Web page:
In order for a trader or arber to combine different exchanges or bookies for profit, they are required to find a marked l price differential if a profit is to be guaranteed, once the betting exchange commission is taken into account. Even between exchanges, large price differences are very rare, usually involve small stakes and more to the point are very short lived. Fortunately for traders, almost all betting exchanges charge their commissions based on net winnings and charge no commission in the event of a net loss. This suits the trader’s high turnover; low profit strategy providing they are betting with only a single betting exchange.
The usual way of things is for betting exchanges to post their book percentages, usually known in the bookmaking industry as the overround, prominently for each betting market. These percentages are taken to be the combined implied chances of the odds offered for each selection and for a single winner market will almost always add up to more than 100%. This ensures that, should backers bet on or lay all selections in a market simultaneously, it will not guarantee them a profit.
Every now and again however, especially in a fast-changing market, exceptions occur which can in theory make it possible for an rbitrageur to guarantee themselves a profit. Such situations are very rare and tend to correct themselves extremely quickly, exchanges generally trying to encourage customers not to take advantage of such a circumstance.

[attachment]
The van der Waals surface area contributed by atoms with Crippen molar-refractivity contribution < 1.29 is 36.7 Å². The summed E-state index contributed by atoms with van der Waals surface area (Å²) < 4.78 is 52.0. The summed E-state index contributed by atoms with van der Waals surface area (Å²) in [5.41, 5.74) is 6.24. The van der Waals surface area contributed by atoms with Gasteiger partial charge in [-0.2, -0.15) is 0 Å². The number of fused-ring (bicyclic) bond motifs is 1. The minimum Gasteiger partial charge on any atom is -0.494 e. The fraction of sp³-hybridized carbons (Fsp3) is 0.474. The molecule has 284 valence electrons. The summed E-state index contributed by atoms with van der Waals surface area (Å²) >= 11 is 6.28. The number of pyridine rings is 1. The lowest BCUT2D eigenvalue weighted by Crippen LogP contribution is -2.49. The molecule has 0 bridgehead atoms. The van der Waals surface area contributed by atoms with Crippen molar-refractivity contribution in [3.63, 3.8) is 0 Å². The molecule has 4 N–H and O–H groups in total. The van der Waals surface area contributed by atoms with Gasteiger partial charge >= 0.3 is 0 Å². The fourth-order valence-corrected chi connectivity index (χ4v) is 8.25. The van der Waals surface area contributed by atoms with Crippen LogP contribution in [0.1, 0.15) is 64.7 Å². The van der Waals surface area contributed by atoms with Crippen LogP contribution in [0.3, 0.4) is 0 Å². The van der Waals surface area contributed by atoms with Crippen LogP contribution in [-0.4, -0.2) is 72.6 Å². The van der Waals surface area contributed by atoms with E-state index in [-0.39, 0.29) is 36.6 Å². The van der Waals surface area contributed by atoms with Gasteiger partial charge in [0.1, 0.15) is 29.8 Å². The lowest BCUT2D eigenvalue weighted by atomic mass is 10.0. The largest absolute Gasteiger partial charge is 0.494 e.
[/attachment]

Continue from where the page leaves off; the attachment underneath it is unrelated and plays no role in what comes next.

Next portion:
Betting Exchange Success
Traditionally, bookmakers in Britain had to pay a levy to the Levy Board, a non-departmental public body of the Department for Culture, Media and Sport. The largest share of the levy has been spent on race prize money, but it also provides funding for race day services on course, integrity services, industry training and education, loans to racecourses for capital projects and also veterinary science.
Because of their unique way of trading, betting exchanges were exempt from this and yet still essentially made large sums of money from the sport of horse racing. Punters who would usually bet with a traditional bookmaker and therefore indirectly contributed to the levy, were no longer doing so and traded against each other leaving the sport, in theory, short of cash.
Back in late 2015 however, the industry struck a three-year funding deal with Betfair under a controversial so-called partnership model. The betting exchange agreed to become the British Horseracing Authority’s (BHA) first “Authorised Betting Partner” (ABP). Beginning in April 2016, Betfair paid an undisclosed percentage of its racing revenues to the industry body in return for benefits such as access to race sponsorship rights. Other betting firms, such as 32Red and bet365, also committed to becoming ABPs in deals that once again changed the way betting influenced horse racing, driven by the exchanges.